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 ‘bu Susi strikes again

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BerichtOnderwerp: ‘bu Susi strikes again    ma 30 okt 2017 - 22:50




Indonesia sinks 17 more fishing ships

The Jakarta Post, Jakarta, Mon, October 30, 2017

Maritime Affairs and Fisheries Ministry Susi Pudjiastuti and the Anti-Illegal Fishing Task Force (Task Force 115) symbolically sank 17 foreign ships on Sunday that had been used for illegal fishing operations in Indonesian waters.

“The sinking is evidence that we are dedicated to safeguarding our waters for the future of our nation,” said Susi at a press statement issued on Monday, as reported by tempo.co.

Ten ships were sunk in Natuna waters, with seven others in Tarempa waters, both of which are where the Riau Islands lie. Susi led the sinking ceremony on the Orca Fishing Supervisory Ship in Lampa Bay, Natuna regency.

Task Force 115 operational director Rear Adm. Wahyudi Hendro Dwiyono explained that unlike previous ship sinkings, Sunday's sinking did not use explosives. Instead, the ships were sunk by making holes in their hulls.

He said since January, 88 ships had been sunk after the operators were found to be involved in illegal fishing operations.

The Sunday ship sinking was attended, among others, by Navy deputy chief of staff Vice Adm. Achmad Taufiqoerrochman, Natuna Regent Abdul Hamid Rizal, Task Force 115’s special staff coordinator Mas Achmad Santosa and Navy Western Region Fleet Commander Rear Adm. N Aan Kurnia

The ship sinking ceremony was part of a series of sinking ceremonies in 13 locations across Indonesia up to December.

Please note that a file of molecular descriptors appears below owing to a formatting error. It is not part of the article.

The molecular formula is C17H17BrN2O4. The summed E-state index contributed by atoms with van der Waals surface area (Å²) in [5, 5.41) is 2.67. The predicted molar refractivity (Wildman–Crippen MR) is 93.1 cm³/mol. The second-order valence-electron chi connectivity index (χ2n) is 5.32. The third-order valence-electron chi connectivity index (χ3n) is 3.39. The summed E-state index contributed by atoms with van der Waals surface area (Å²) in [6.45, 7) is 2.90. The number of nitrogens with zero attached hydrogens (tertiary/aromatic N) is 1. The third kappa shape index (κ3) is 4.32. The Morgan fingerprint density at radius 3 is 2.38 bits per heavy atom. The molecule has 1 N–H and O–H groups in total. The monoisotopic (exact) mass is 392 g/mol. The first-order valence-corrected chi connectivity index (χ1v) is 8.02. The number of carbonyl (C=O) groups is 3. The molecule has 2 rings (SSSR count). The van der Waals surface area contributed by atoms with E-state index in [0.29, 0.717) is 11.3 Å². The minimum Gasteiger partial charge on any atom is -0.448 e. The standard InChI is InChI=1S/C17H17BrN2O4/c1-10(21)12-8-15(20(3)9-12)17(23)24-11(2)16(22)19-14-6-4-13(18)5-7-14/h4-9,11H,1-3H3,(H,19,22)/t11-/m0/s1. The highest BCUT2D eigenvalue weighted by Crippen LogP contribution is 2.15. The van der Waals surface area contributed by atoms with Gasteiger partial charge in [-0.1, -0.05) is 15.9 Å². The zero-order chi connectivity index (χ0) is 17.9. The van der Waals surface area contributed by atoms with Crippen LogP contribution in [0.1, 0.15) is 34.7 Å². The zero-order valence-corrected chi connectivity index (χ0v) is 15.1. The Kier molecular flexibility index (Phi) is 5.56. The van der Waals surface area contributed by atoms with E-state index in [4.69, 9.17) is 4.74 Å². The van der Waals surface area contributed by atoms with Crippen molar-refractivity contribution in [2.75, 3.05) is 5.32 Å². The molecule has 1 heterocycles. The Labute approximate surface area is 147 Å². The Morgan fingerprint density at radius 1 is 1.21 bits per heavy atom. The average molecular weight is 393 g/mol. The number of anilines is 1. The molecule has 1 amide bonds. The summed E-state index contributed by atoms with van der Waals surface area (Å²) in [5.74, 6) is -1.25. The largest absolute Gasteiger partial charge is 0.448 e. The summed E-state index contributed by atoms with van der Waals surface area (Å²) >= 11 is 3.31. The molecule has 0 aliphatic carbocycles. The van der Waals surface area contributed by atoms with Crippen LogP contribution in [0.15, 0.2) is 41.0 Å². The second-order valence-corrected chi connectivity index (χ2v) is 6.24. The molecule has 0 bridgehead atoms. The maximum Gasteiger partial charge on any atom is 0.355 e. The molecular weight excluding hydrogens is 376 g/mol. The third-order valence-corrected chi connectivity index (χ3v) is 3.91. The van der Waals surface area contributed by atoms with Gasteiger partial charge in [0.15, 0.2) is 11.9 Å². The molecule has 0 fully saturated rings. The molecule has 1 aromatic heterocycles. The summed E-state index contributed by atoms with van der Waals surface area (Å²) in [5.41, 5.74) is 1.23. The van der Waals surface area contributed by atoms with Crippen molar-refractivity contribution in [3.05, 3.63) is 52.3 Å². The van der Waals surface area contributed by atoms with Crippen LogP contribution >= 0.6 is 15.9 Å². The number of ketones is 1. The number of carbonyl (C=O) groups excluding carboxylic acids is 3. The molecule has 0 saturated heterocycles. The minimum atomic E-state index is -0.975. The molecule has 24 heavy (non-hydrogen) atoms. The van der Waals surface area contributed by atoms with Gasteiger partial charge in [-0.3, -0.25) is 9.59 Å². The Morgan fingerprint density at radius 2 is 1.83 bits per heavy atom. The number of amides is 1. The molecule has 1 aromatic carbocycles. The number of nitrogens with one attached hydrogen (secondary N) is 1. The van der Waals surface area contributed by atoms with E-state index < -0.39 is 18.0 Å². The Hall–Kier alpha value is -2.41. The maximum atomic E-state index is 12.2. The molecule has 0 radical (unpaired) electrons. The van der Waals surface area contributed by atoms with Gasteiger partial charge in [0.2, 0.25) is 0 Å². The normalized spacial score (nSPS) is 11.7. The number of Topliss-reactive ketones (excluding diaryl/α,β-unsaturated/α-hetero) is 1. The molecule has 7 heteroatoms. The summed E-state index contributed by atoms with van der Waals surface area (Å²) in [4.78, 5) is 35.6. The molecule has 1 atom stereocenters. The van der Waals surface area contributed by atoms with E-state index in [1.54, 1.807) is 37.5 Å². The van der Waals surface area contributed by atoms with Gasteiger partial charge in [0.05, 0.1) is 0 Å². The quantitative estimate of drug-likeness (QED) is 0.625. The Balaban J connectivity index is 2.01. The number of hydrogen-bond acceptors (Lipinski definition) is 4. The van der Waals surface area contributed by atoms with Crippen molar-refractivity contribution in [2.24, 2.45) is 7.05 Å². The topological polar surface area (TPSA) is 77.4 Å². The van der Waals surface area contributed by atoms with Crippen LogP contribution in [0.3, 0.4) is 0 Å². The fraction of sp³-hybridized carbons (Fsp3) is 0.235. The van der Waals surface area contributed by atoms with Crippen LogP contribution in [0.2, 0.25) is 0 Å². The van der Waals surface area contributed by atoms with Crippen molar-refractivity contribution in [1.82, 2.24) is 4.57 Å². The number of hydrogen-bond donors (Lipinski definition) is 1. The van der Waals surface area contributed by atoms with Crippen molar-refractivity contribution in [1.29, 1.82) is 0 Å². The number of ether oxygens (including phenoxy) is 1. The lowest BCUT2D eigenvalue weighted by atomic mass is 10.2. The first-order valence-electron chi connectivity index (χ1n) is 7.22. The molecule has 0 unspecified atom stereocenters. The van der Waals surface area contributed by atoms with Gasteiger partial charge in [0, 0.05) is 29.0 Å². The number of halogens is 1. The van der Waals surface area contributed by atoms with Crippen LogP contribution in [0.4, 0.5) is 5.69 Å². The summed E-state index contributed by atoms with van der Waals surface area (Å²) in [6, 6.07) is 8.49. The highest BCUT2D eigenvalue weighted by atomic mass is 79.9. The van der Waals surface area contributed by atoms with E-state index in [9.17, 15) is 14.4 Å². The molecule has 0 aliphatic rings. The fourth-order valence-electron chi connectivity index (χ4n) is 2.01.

Maritime Affairs and Fisheries Minister Susi Pudjiastuti has stressed that she will maintain her policy of sinking ships that have been seized for involvement in illegal fishing.

Critics of the policy have said the ships should be sold off.

“There are lobbies from investors and owners of boats involved in illegal fishing to change the policy,” Susi said in Jakarta on Friday as reported by kontan.co.id.

She said they had called on her ministry to sell the ships to fishermen, but she was suspicious that the investors and owners of the confiscated vessels would take advantage of any auction.

“It is strange that they fear the sinking policy,” said, Susi, adding that she would maintain her policy of using the deterrent effect against illegal fishing.

“Political pressures as well as pressure from interested parties are so strong, but we should not be afraid.”

Previously, Susi said ships that had been seized could not be used for fishing activities. She said her ministry was open to other options, though. “If there is a proposal to convert them into research ships, we may discuss it further,” she said.

She added that the confiscated ships would fetch only very low prices at auction. For instance, a 100-gross-ton ship would be offered at Rp 186 million (US$13,975), while in fact it could be worth about Rp 1 billion.

More than 300 confiscated ships have been sunk by the government since 2014 duimenop


siK.


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